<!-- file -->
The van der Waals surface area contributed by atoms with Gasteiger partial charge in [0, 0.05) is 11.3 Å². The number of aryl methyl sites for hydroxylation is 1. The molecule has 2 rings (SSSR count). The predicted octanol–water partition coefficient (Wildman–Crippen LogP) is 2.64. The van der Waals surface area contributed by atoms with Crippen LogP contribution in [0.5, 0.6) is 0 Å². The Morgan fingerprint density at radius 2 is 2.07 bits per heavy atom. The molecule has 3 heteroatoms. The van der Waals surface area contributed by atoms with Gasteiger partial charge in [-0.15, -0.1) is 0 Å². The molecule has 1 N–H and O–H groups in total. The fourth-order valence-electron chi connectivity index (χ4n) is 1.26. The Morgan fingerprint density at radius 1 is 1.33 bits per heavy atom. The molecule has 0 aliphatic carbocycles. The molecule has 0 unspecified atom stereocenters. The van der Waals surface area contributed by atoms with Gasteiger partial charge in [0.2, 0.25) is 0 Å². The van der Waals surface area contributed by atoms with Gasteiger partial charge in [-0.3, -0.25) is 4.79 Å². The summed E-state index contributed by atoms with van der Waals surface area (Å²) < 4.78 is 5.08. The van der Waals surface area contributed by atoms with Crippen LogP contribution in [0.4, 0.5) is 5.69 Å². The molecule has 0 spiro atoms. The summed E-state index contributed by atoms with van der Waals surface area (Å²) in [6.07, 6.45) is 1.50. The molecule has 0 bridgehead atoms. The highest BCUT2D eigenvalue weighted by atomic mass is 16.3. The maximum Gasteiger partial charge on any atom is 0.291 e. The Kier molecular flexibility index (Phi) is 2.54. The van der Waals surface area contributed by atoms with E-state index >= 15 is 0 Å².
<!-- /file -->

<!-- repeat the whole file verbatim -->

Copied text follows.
The van der Waals surface area contributed by atoms with Gasteiger partial charge in [0, 0.05) is 11.3 Å². The number of aryl methyl sites for hydroxylation is 1. The molecule has 2 rings (SSSR count). The predicted octanol–water partition coefficient (Wildman–Crippen LogP) is 2.64. The van der Waals surface area contributed by atoms with Crippen LogP contribution in [0.5, 0.6) is 0 Å². The Morgan fingerprint density at radius 2 is 2.07 bits per heavy atom. The molecule has 3 heteroatoms. The van der Waals surface area contributed by atoms with Gasteiger partial charge in [-0.15, -0.1) is 0 Å². The molecule has 1 N–H and O–H groups in total. The fourth-order valence-electron chi connectivity index (χ4n) is 1.26. The Morgan fingerprint density at radius 1 is 1.33 bits per heavy atom. The molecule has 0 aliphatic carbocycles. The molecule has 0 unspecified atom stereocenters. The van der Waals surface area contributed by atoms with Gasteiger partial charge in [0.2, 0.25) is 0 Å². The van der Waals surface area contributed by atoms with Gasteiger partial charge in [-0.3, -0.25) is 4.79 Å². The summed E-state index contributed by atoms with van der Waals surface area (Å²) < 4.78 is 5.08. The van der Waals surface area contributed by atoms with Crippen LogP contribution in [0.4, 0.5) is 5.69 Å². The molecule has 0 spiro atoms. The summed E-state index contributed by atoms with van der Waals surface area (Å²) in [6.07, 6.45) is 1.50. The molecule has 0 bridgehead atoms. The highest BCUT2D eigenvalue weighted by atomic mass is 16.3. The maximum Gasteiger partial charge on any atom is 0.291 e. The Kier molecular flexibility index (Phi) is 2.54. The van der Waals surface area contributed by atoms with E-state index >= 15 is 0 Å².